Communications of the ACM, November 2018, Vol. 61 No. 11, Pages 88-94
Practice: “Corp to Cloud: Google’s Virtual Desktops”
By Matt Fata, Philippe-Joseph Arida, Patrick Hahn, Betsy Beyer
Over one-fourth of Googlers use internal, datacenter-hosted virtual desktops. This on-premises offering sits in the corporate network and allows users to develop code, access internal resources, and use GUI tools remotely from anywhere in the world. Among its most notable features, a virtual desktop instance can be sized according to the task at hand, has persistent user storage, and can be moved between corporate datacenters to follow traveling Googlers.
Until recently, our virtual desktops were hosted on commercially available hardware on Google’s corporate network using a homegrown open source virtual cluster-management system called Ganeti (http://www.ganeti.org/). Today, this substantial and Google-critical workload runs on Google Cloud Platform (GCP). This article discusses the reasons for the move to GCP, and how the migration was accomplished.
While Ganeti is inexpensive to run, scalable, and easy to integrate with Google’s internal systems, running a do-it-yourself full-stack virtual fleet had some notable drawbacks. Because running virtual desktops on Ganeti entailed managing components from the hardware up to the VM manager, the service was characterized by:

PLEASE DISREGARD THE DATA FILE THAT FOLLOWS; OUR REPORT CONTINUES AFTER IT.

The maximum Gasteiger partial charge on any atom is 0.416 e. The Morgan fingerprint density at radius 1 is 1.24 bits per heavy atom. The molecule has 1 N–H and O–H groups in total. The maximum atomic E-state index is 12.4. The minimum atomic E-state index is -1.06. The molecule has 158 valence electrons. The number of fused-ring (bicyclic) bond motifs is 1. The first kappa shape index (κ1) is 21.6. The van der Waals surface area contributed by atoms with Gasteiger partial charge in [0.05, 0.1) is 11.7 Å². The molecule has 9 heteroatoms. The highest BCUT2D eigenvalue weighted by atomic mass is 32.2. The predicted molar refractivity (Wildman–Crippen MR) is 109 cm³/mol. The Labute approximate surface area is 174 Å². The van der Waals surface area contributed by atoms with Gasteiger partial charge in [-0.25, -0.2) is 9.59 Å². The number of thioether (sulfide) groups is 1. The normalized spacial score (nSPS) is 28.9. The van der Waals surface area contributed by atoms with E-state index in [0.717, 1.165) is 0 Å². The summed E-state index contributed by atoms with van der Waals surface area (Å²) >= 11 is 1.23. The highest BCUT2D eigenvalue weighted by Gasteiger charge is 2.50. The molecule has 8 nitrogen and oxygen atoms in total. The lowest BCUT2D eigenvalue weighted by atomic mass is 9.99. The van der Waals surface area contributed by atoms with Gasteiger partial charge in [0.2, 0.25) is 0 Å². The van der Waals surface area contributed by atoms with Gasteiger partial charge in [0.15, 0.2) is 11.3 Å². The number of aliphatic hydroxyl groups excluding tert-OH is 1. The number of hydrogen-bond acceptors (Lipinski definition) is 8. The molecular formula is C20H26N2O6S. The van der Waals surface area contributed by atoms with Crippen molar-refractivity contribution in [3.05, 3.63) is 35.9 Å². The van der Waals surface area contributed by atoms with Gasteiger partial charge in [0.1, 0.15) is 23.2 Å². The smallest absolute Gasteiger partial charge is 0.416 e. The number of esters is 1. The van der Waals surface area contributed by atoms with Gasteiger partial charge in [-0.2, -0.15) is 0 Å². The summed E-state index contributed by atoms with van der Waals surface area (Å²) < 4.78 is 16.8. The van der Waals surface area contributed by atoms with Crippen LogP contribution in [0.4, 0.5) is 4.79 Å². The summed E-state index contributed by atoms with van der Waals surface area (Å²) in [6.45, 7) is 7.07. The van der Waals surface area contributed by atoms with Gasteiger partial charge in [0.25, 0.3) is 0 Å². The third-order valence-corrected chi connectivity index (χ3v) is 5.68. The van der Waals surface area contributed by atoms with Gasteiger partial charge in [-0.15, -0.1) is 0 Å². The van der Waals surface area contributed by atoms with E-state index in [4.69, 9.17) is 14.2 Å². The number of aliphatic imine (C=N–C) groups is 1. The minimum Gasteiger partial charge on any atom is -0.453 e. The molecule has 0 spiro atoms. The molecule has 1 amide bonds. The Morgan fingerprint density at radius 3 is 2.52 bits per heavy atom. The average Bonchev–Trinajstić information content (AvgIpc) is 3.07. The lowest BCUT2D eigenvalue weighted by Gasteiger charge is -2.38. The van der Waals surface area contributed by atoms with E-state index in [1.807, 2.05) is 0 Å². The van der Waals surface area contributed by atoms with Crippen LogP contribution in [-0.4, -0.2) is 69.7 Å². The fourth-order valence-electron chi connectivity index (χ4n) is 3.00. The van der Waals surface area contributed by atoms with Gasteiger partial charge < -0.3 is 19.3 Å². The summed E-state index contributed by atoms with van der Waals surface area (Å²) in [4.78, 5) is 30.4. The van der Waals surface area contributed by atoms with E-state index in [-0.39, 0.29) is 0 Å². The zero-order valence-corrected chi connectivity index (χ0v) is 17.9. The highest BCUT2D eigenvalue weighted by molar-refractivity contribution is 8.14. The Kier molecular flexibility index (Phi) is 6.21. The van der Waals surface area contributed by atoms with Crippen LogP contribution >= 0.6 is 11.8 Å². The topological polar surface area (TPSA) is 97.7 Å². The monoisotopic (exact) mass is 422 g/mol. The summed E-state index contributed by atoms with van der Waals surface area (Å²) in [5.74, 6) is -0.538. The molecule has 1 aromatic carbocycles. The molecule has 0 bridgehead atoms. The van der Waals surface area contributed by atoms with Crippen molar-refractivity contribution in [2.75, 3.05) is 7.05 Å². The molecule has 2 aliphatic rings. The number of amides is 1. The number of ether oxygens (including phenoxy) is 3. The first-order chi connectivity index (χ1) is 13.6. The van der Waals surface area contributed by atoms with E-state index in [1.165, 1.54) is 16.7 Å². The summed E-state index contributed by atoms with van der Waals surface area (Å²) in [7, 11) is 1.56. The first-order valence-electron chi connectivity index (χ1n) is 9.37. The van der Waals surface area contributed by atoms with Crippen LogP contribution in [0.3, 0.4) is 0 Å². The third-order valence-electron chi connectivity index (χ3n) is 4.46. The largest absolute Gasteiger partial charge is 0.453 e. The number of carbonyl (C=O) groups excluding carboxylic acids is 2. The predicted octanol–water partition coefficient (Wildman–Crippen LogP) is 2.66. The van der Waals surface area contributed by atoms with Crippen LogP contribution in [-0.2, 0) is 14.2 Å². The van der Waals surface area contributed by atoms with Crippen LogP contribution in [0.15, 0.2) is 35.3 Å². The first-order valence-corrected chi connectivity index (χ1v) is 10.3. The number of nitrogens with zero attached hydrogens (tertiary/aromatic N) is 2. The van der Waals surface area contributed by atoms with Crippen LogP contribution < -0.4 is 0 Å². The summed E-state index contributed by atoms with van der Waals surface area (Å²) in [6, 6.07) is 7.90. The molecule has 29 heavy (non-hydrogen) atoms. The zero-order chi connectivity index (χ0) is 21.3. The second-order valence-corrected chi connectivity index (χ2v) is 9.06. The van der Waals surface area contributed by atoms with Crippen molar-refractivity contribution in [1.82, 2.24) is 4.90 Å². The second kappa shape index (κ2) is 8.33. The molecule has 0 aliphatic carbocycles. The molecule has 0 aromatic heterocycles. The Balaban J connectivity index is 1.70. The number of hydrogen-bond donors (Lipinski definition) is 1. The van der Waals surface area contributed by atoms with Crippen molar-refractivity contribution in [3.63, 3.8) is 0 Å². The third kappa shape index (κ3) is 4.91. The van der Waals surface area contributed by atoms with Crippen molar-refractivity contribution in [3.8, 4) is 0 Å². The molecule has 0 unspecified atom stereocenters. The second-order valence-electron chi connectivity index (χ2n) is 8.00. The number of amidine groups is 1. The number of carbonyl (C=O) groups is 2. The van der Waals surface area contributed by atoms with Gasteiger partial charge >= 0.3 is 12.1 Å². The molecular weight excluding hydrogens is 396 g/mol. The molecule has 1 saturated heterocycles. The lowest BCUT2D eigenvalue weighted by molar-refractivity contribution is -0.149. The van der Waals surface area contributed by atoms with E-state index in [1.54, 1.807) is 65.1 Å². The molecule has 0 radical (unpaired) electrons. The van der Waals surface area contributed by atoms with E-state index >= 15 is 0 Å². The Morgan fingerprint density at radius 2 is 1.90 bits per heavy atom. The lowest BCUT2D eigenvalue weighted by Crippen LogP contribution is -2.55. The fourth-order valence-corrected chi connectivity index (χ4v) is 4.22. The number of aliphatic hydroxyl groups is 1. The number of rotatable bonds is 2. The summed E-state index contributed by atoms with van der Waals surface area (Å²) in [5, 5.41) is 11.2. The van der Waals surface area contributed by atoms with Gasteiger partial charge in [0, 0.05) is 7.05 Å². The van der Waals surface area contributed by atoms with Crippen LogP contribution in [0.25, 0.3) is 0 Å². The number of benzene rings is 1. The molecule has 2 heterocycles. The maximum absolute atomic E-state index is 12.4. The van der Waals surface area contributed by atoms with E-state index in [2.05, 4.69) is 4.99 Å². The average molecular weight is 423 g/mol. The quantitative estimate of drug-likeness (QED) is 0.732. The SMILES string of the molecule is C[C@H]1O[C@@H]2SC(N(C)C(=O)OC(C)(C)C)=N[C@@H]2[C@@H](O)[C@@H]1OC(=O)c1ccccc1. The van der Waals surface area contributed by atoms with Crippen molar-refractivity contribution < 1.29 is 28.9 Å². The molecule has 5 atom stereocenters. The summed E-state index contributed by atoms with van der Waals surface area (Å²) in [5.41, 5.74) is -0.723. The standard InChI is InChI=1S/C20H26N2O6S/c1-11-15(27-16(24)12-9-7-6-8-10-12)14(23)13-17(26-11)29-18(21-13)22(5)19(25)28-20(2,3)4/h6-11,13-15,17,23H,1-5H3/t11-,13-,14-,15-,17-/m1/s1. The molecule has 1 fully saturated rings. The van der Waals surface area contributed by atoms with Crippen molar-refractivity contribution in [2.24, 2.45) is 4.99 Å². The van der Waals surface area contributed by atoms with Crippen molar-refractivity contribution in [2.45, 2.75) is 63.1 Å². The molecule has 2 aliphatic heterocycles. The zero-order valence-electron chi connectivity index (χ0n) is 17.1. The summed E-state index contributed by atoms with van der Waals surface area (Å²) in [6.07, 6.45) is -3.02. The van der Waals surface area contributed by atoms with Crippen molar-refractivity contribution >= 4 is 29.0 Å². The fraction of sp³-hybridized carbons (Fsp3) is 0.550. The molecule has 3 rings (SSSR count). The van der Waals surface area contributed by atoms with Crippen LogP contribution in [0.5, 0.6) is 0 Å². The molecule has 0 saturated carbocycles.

- Long lead times to expand fleet capacity;
- Substantial and ongoing maintenance overhead;
- Difficulty in staffing the team, given the required breadth and depth of technologies involved;
- Resource waste of underlying hardware, given working hours for a typical Googler are 8–10 hours a day; and
- Duplication of effort in the virtualization space at Google across multiple divisions.
Taken together, these issues reduced the time and resources available to the team tasked with improving the offering. To tackle these problems, the team began migrating Google’s top corporate workload to GCP in early 2016.